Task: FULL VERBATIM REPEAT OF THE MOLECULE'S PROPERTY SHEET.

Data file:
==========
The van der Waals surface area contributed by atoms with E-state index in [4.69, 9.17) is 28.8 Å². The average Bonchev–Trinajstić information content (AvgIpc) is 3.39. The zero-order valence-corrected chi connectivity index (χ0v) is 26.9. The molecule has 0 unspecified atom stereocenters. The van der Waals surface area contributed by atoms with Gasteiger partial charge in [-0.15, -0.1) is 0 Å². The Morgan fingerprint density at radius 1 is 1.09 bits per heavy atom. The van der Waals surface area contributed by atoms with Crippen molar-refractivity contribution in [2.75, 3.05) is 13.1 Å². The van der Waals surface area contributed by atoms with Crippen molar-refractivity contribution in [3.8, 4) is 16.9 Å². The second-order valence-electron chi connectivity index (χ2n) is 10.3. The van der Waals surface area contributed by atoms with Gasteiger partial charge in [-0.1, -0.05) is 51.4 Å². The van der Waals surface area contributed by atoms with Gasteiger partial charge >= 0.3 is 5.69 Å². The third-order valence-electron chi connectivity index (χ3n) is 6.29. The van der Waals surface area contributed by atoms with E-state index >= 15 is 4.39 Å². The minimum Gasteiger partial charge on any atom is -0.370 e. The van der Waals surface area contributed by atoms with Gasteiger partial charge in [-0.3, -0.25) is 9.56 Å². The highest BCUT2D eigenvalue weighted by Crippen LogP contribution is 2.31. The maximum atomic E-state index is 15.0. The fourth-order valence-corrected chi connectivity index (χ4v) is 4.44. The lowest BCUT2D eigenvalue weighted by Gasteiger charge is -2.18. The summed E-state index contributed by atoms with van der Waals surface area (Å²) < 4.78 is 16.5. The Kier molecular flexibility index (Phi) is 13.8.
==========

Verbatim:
The van der Waals surface area contributed by atoms with E-state index in [4.69, 9.17) is 28.8 Å². The average Bonchev–Trinajstić information content (AvgIpc) is 3.39. The zero-order valence-corrected chi connectivity index (χ0v) is 26.9. The molecule has 0 unspecified atom stereocenters. The van der Waals surface area contributed by atoms with Gasteiger partial charge in [-0.15, -0.1) is 0 Å². The Morgan fingerprint density at radius 1 is 1.09 bits per heavy atom. The van der Waals surface area contributed by atoms with Crippen molar-refractivity contribution in [2.75, 3.05) is 13.1 Å². The van der Waals surface area contributed by atoms with Crippen molar-refractivity contribution in [3.8, 4) is 16.9 Å². The second-order valence-electron chi connectivity index (χ2n) is 10.3. The van der Waals surface area contributed by atoms with Gasteiger partial charge in [-0.1, -0.05) is 51.4 Å². The van der Waals surface area contributed by atoms with Gasteiger partial charge >= 0.3 is 5.69 Å². The third-order valence-electron chi connectivity index (χ3n) is 6.29. The van der Waals surface area contributed by atoms with E-state index >= 15 is 4.39 Å². The minimum Gasteiger partial charge on any atom is -0.370 e. The van der Waals surface area contributed by atoms with Gasteiger partial charge in [-0.3, -0.25) is 9.56 Å². The highest BCUT2D eigenvalue weighted by Crippen LogP contribution is 2.31. The maximum atomic E-state index is 15.0. The fourth-order valence-corrected chi connectivity index (χ4v) is 4.44. The lowest BCUT2D eigenvalue weighted by Gasteiger charge is -2.18. The summed E-state index contributed by atoms with van der Waals surface area (Å²) < 4.78 is 16.5. The Kier molecular flexibility index (Phi) is 13.8.